Ong-Bak is the hottest martial arts movie for years – no wires, no tricks and no CGI. London-based Egovision created the film’s Web site and an addictive online beat-’em-up to promote the film in the UK.

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Martial arts movie star Tony Jaa has been described by critics as “Bruce Lee, Jackie Chan and Jet Li all rolled into one”. He’s taken the film world by storm with his first movie, Ong-Bak, which features no wires, CGI, or effects, but lots of incredible action. 
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Set 200 years ago on the Thai/Burmese border, the film follows Jaa’s character, Ting, as he goes in search of a sacred Buddha – the Ong-Bak of the title.
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London design company Egovision landed the project to design the Web site and game to promote the movie. “Egovision has been working with Premier Asia and sister label Hong Kong Legends for some time,” explains John Lyons, interactive director and co-founder of Egovision. 
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After completing several online campaigns to promote films and DVDs for Premier Asia, Egovision was keen to get involved in the Ong-Bak project. “We became aware of Ong-Bak just over two years ago, and were immediately excited by the project. Ong-Bak is a real old school action movie with no CGI, wires, or stunt doubles and Tony Jaa, in his first movie, is something else.”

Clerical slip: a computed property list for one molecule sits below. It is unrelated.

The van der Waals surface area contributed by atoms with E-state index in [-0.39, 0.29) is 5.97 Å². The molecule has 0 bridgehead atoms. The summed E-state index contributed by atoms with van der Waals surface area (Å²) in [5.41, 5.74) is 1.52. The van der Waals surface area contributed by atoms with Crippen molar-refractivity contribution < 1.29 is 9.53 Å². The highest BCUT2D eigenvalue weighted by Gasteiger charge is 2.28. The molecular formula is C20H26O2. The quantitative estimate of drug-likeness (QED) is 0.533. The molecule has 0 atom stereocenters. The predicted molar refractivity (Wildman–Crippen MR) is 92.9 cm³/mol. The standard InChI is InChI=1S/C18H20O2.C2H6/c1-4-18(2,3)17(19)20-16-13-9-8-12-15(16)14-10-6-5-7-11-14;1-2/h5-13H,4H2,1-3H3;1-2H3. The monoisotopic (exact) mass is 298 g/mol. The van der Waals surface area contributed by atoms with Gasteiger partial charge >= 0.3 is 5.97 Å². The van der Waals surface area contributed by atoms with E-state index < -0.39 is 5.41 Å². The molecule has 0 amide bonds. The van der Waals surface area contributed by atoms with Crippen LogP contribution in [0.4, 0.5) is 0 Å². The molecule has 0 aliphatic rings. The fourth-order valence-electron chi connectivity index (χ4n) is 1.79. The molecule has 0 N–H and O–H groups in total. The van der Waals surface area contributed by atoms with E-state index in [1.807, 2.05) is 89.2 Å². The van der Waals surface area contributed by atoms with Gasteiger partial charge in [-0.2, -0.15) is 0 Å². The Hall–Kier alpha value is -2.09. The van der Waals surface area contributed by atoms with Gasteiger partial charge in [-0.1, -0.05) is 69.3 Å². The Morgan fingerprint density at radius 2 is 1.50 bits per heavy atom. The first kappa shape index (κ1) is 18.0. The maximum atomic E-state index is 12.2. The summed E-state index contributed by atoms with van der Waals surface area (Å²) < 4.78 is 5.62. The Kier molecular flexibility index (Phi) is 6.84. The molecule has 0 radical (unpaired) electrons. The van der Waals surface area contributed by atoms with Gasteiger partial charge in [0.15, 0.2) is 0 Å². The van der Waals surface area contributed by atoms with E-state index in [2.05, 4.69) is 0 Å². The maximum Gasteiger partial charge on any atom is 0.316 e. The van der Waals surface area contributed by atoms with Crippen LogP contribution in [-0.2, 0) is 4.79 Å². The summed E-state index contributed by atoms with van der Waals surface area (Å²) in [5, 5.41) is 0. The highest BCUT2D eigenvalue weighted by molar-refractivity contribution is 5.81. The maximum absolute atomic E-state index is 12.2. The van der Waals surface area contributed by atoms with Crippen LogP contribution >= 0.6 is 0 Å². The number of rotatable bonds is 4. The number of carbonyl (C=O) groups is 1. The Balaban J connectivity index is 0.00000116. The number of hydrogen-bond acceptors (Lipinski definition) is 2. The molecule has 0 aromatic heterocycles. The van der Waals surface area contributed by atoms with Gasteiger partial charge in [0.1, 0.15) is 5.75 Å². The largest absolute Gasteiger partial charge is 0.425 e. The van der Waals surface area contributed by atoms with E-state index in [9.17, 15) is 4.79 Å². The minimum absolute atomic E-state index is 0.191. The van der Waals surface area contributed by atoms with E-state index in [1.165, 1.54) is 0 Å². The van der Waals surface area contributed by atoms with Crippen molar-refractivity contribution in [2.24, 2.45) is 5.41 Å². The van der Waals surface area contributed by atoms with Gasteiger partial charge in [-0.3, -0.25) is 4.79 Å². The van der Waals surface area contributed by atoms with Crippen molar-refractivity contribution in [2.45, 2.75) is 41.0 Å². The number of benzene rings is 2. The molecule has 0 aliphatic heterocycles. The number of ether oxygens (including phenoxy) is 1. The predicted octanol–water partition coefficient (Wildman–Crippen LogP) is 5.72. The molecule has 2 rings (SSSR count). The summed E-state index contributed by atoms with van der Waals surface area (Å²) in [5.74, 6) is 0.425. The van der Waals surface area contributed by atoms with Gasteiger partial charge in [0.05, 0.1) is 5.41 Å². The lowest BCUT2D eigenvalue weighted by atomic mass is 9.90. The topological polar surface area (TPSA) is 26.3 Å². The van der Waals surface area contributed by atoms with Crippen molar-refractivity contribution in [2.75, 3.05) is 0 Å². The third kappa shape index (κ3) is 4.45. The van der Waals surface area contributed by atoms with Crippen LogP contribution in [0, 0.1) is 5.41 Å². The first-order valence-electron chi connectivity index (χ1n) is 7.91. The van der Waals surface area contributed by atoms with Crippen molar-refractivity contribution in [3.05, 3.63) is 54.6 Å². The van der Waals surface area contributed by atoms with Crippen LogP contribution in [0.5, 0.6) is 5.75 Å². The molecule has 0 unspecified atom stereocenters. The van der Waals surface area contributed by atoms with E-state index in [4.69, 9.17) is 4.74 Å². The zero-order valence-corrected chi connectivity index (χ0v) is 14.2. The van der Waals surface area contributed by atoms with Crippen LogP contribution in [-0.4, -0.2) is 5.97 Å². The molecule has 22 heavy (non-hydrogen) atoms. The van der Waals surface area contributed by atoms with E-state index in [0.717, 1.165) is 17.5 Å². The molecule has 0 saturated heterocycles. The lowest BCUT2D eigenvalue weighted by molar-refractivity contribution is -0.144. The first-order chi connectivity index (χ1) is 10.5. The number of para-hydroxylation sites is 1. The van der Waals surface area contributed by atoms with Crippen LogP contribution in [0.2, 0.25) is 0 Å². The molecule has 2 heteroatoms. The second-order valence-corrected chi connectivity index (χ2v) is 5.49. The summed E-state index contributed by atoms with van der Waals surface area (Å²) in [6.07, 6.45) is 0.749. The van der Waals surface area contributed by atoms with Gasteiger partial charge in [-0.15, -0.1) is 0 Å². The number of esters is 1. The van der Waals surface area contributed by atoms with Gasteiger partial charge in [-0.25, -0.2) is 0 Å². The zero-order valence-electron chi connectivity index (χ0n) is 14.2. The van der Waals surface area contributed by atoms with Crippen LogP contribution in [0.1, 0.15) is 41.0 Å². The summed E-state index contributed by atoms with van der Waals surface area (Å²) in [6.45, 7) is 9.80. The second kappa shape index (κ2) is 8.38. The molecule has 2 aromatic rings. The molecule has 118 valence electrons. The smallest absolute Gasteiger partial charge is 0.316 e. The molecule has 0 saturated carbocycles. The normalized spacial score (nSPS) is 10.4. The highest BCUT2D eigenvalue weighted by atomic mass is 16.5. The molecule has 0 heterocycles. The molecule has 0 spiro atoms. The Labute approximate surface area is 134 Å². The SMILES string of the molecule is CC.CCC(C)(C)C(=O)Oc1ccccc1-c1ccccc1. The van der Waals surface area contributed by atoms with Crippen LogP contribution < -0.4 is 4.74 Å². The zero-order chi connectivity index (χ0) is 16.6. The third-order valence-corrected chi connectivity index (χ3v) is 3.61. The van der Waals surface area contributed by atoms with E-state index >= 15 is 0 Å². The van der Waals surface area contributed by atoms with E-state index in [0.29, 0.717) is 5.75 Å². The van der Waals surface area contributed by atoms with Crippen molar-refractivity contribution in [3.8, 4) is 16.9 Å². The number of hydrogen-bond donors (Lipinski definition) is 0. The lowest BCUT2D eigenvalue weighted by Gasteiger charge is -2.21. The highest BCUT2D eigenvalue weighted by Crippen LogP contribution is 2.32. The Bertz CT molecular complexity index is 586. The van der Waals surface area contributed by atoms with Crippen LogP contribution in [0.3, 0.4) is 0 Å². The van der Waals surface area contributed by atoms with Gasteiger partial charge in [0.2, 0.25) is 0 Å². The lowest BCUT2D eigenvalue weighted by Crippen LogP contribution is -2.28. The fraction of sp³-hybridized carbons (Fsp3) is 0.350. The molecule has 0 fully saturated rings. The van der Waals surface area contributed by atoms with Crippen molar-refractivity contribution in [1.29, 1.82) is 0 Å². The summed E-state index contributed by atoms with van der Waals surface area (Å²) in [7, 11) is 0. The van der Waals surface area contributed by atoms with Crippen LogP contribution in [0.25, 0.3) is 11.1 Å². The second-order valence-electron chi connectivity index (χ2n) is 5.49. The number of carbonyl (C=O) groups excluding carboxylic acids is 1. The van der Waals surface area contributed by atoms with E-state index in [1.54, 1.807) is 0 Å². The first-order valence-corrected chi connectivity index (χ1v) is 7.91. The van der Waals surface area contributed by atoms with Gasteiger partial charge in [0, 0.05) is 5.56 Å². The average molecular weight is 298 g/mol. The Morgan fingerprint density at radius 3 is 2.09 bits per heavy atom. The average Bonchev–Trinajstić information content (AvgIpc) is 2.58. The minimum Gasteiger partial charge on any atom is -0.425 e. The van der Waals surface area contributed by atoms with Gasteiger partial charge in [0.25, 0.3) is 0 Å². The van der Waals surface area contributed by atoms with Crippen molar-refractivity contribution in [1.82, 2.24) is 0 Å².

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Because of the good working relationship, Egovision was given an open brief. “The brief was fairly fluid,” says Lyons. “The client was confident enough in our ability to simply present the movie and ask us what we thought we could do for it.”
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Egovision realized there would be a lot of excitement around the real-life action in the film and the “incredible talent of Tony Jaa”. Lyons says: “All of our focus has been on showing these aspects and allowing the fans to discover information they couldn’t find anywhere else.”
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The site was designed to visually support the poster and TV campaigns, and to provide unique information about the movie. “It was instantly clear that martial arts fans in the UK were anticipating its release and hungry for more information,” says Lyons. Satisfying this audience was key.
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However, Lyons also saw that Ong-Bak steps beyond the boundaries of hard-core martial arts cinema, appealing to a mainstream audience who have enjoyed the Asian-influenced wire-work of Hollywood in recent years (such as Hero and Charlie’s Angels).
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<h2>No brainer</h2>
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